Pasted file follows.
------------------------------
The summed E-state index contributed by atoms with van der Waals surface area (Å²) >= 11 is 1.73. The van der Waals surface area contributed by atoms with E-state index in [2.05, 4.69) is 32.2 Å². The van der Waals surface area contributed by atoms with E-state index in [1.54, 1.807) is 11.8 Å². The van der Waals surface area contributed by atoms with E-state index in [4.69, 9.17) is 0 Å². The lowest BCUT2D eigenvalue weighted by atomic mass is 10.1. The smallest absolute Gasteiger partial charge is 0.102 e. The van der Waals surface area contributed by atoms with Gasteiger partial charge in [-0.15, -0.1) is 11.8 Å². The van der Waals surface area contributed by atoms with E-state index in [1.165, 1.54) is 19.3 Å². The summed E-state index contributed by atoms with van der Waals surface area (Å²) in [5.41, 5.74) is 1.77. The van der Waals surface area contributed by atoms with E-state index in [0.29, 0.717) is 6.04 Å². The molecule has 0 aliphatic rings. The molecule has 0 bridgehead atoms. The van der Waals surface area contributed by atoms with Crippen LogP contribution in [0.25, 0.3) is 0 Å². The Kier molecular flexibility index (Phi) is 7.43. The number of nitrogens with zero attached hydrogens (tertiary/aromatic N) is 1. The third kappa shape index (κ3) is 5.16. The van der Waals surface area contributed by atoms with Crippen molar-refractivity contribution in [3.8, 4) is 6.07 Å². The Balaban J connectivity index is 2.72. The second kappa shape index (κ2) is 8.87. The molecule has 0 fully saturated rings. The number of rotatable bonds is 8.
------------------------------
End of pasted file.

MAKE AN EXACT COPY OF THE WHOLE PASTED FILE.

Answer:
The summed E-state index contributed by atoms with van der Waals surface area (Å²) >= 11 is 1.73. The van der Waals surface area contributed by atoms with E-state index in [2.05, 4.69) is 32.2 Å². The van der Waals surface area contributed by atoms with E-state index in [1.54, 1.807) is 11.8 Å². The van der Waals surface area contributed by atoms with E-state index in [4.69, 9.17) is 0 Å². The lowest BCUT2D eigenvalue weighted by atomic mass is 10.1. The smallest absolute Gasteiger partial charge is 0.102 e. The van der Waals surface area contributed by atoms with Gasteiger partial charge in [-0.15, -0.1) is 11.8 Å². The van der Waals surface area contributed by atoms with E-state index in [1.165, 1.54) is 19.3 Å². The summed E-state index contributed by atoms with van der Waals surface area (Å²) in [5.41, 5.74) is 1.77. The van der Waals surface area contributed by atoms with E-state index in [0.29, 0.717) is 6.04 Å². The molecule has 0 aliphatic rings. The molecule has 0 bridgehead atoms. The van der Waals surface area contributed by atoms with Crippen LogP contribution in [0.25, 0.3) is 0 Å². The Kier molecular flexibility index (Phi) is 7.43. The number of nitrogens with zero attached hydrogens (tertiary/aromatic N) is 1. The third kappa shape index (κ3) is 5.16. The van der Waals surface area contributed by atoms with Crippen molar-refractivity contribution in [3.8, 4) is 6.07 Å². The Balaban J connectivity index is 2.72. The second kappa shape index (κ2) is 8.87. The molecule has 0 fully saturated rings. The number of rotatable bonds is 8.